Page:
imag502913. Getting tipped makes our day. A little bit of money on the side shows your appreciation and often means we can treat ourselves to a nice dinner or drinks. When I get tipped I usually spend it on delicious snacks!

14. We do a lot of yoga, stretching and gym work. Our jobs are very physical so we try to stay fit and flexible in order to prevent injuries. Most resorts are onboard with this and allow us free access to the gym or provide subsidised or free yoga, stretch and recovery sessions.

15. We take exams. And they’re really hard. There are a few different qualification systems to become instructors, such as the Canadian CASI, the Australian APSI and the New Zealand NZSIA. Most of these systems have 4 different levels and they take some serious hard work to pass them. The APSI system has 5 different components for an exam – your riding ability, your demonstrations, your teaching skills, a movement analysis part and theory exam. To give you an indication of how hard these are, in 2016 the pass rates for APSI snowboard exams were 96% for Level 1, 50% for Level 2, roughly 15% for Level 3 and 0% for Level 4.

16. Our exams are expensive! An APSI Level 2 exam is $465 while a Level 3 Exam is $650. And if you fail a component you have to pay a resit fee.

17. If no one turns up, we don’t get paid. We get paid per hour of teaching so if the resort is really quiet, or you book a lesson and don’t show, we get nothing. In fact, sometimes it costs us more to get to work than what we get paid in a day. For example, at one Australian resort we have four ‘line-ups’ during the day where we show up in uniform and stand around for 20 minutes each time, trying to get work. If we don’t get a lesson that day (which definitely happens) then we go home with nothing, having just spent money on food and petrol to get there.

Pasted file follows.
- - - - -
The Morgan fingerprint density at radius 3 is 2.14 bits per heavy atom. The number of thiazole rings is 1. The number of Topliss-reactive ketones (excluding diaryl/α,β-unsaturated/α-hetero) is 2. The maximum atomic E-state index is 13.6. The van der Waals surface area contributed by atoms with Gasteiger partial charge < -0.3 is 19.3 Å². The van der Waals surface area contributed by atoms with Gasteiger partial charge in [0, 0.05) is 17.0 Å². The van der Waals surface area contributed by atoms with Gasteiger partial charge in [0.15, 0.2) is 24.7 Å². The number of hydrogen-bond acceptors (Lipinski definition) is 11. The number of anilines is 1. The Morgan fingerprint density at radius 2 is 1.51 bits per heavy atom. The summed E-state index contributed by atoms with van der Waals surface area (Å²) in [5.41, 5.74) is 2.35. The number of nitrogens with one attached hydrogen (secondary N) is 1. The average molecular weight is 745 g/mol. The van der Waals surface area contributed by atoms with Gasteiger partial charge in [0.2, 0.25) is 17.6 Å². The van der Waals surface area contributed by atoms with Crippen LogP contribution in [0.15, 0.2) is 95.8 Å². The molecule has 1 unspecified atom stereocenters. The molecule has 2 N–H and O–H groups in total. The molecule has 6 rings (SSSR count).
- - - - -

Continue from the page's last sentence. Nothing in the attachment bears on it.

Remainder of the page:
fb_img_148310113199918. Few of us party hard. We can’t afford it and we’re usually too tired! In fact, during peak season it’s pretty normal to go to bed at 8 or 9pm. The hungover instructor is a major stereotype that plagues our industry and should be more associated with new instructors and those who are doing a fun gap year. But as for us career instructors, we party as much as anyone else with a regular job.

19. We work rain, hail or shine. As well as in thunderstorms, blizzards, -30 degrees, and 10 degrees (this is sweltering in snow gear). And no, we don’t get paid extra for working in bad weather.

20. We do it all because we love our jobs. And we love to ride!


Keep riding,

Little Cat


p.s. This post has since been published on Snows Best here.

16 thoughts on “20 Things You Didn’t Know About Snowboard & Ski Instructors

  1. Just as well you all love it or it might be hard to find enough instructors to do such a poorly paid and often challenging job.

  2. Haha! On my 7th back to back season (currently in Canada) and every single word of this is true.

  3. 21 In Switzerland you actually have to pay for the Seasonpass at a discounted price.
    22 Some Snowsport School make you pay for under layer like soft-shells and baselayer plus you have to rent the Uniform.
    23 Instructors often travel all around the world to have a season in an interesting new place.
    24 Some of us do back to back winters traveling from the Northern Hemisphere to the Southern Hemisphere so we can do it twice.
    25 There are actually instructors working indoors in a big fridge or on carpets outdoor on a small hill the whole year or parts of it to make the season longer.
    26 In Switzerland you pay for a Coupon to get your Instructors discount on one set of hardware.
    27 Every couple of years we have to do a course so that the Instructor Association knows we still can do our job.
    28 Most Snowsport Schools give us free, but non payed training which we have to attend to to either get the job or keep it.
    29 We go through hundreds of pages to receive a visa for the job we want.
    30 Most instructor are trained for first aid, avalanche rescue, ski and snowboard rentals, lift operator and more.